Although the finished art and final story edits whizzed off to the printers long ago, "Creekfinding", written by my pal Jacqueline Briggs Martin, is just starting to hit the shelves.
Holding a book you've been part of creating for the first time makes me feel like a proud parent. An entity that came together one element at a time- word by word, picture by picture, page by page- is now whole.
The magic of a picture book lies in its joint creation. From separate wells of creativity, the author and illustrator create in a wondrously woven process. One person's work does not exist without the others and yet, together a story is born.. . I love how enthusiastic readers confirm a successful match!
The Australian Children's Book of the Year Award Committee annually honors author and illustrator jointly for one single book: “The award [is] made to outstanding books of the Picture Book genre in which the author and illustrator achieve artistic and literary unity..."
I love this. “Literary Unity” is a good way to put what most picture book teams aspire towards (and somewhat easier to achieve when you are both author/illustrator!). If a picture book has a different author and illustrator, the process is more complex, yet rich and rewarding. The words do come first, but as smooth as a baton exchange in a foot race, the story then transfers and expands from the words to the pictures. In the end, good words and good pictures should tell a story that comes together harmoniously over the finish line.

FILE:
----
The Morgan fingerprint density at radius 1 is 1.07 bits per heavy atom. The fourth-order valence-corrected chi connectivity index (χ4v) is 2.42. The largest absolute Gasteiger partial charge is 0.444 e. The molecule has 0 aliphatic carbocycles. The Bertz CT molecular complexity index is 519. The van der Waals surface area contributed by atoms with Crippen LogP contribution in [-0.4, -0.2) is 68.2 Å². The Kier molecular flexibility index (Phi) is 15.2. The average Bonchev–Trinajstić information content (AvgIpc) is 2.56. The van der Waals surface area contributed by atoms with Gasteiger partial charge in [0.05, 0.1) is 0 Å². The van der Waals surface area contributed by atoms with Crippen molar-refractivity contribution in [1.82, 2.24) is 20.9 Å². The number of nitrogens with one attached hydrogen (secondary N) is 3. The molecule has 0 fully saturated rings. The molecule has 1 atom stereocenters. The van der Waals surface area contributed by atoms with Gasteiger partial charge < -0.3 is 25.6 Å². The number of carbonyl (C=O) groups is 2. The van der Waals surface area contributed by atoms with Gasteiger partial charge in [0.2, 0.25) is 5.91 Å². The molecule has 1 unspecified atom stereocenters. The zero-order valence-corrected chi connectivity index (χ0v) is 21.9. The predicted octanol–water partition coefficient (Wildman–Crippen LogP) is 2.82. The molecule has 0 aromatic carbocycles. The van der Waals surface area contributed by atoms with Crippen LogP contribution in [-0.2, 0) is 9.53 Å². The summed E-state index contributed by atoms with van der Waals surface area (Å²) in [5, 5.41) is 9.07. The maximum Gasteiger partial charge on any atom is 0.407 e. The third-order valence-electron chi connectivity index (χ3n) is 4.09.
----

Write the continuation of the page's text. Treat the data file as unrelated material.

A picture book manuscript may take years on and off to write, but the illustrator lives quite intensely, immersed for many consecutive months producing the pictures. The amount of detail to the story-line decided by an illustrator (visual setting and character placements, pacing, actual page lay-out ) is it’s own act of creation. I can attest that when the illustrations are complete, the parental feeling about the story is as strong for the illustrator as it is for the writer.
So happy birthday to our book, word by word, picture by picture, page by page.